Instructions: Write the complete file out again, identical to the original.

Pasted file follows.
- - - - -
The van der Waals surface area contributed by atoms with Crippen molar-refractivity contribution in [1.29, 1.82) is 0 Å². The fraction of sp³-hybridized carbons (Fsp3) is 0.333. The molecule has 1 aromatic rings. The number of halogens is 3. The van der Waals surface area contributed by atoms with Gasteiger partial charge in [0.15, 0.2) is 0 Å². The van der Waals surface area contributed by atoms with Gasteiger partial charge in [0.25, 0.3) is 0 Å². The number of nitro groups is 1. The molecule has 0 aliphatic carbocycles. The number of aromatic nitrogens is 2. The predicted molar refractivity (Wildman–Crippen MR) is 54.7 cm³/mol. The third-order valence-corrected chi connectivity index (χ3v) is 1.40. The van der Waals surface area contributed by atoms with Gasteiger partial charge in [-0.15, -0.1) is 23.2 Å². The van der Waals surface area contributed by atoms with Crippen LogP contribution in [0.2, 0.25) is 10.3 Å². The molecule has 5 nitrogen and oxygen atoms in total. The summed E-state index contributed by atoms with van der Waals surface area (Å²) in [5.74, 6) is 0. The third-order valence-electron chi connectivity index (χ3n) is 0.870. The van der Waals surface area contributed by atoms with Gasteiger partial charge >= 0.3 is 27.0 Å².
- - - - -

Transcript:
The van der Waals surface area contributed by atoms with Crippen molar-refractivity contribution in [1.29, 1.82) is 0 Å². The fraction of sp³-hybridized carbons (Fsp3) is 0.333. The molecule has 1 aromatic rings. The number of halogens is 3. The van der Waals surface area contributed by atoms with Gasteiger partial charge in [0.15, 0.2) is 0 Å². The van der Waals surface area contributed by atoms with Gasteiger partial charge in [0.25, 0.3) is 0 Å². The number of nitro groups is 1. The molecule has 0 aliphatic carbocycles. The number of aromatic nitrogens is 2. The predicted molar refractivity (Wildman–Crippen MR) is 54.7 cm³/mol. The third-order valence-corrected chi connectivity index (χ3v) is 1.40. The van der Waals surface area contributed by atoms with Gasteiger partial charge in [-0.15, -0.1) is 23.2 Å². The van der Waals surface area contributed by atoms with Crippen LogP contribution in [0.2, 0.25) is 10.3 Å². The molecule has 5 nitrogen and oxygen atoms in total. The summed E-state index contributed by atoms with van der Waals surface area (Å²) in [5.74, 6) is 0. The third-order valence-electron chi connectivity index (χ3n) is 0.870. The van der Waals surface area contributed by atoms with Gasteiger partial charge >= 0.3 is 27.0 Å².